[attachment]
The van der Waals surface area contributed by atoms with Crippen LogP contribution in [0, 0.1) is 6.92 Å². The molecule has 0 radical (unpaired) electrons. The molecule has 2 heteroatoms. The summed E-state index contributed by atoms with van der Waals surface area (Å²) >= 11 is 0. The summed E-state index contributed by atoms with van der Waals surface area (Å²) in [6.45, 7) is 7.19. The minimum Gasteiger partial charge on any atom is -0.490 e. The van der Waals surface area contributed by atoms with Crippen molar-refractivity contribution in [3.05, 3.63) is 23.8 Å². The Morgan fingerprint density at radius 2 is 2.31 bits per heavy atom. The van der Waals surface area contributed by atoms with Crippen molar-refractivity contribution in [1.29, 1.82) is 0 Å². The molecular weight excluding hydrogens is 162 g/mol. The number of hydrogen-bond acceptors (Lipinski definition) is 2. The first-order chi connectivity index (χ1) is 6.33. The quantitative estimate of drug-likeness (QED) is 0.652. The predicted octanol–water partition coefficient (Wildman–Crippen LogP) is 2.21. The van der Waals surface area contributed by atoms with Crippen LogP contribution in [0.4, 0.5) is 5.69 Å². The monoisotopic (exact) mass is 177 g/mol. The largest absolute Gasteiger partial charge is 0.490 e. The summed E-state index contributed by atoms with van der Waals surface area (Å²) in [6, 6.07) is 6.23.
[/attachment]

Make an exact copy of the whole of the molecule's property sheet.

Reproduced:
The van der Waals surface area contributed by atoms with Crippen LogP contribution in [0, 0.1) is 6.92 Å². The molecule has 0 radical (unpaired) electrons. The molecule has 2 heteroatoms. The summed E-state index contributed by atoms with van der Waals surface area (Å²) >= 11 is 0. The summed E-state index contributed by atoms with van der Waals surface area (Å²) in [6.45, 7) is 7.19. The minimum Gasteiger partial charge on any atom is -0.490 e. The van der Waals surface area contributed by atoms with Crippen molar-refractivity contribution in [3.05, 3.63) is 23.8 Å². The Morgan fingerprint density at radius 2 is 2.31 bits per heavy atom. The van der Waals surface area contributed by atoms with Crippen molar-refractivity contribution in [1.29, 1.82) is 0 Å². The molecular weight excluding hydrogens is 162 g/mol. The number of hydrogen-bond acceptors (Lipinski definition) is 2. The first-order chi connectivity index (χ1) is 6.33. The quantitative estimate of drug-likeness (QED) is 0.652. The predicted octanol–water partition coefficient (Wildman–Crippen LogP) is 2.21. The van der Waals surface area contributed by atoms with Crippen LogP contribution in [0.4, 0.5) is 5.69 Å². The monoisotopic (exact) mass is 177 g/mol. The largest absolute Gasteiger partial charge is 0.490 e. The summed E-state index contributed by atoms with van der Waals surface area (Å²) in [6, 6.07) is 6.23.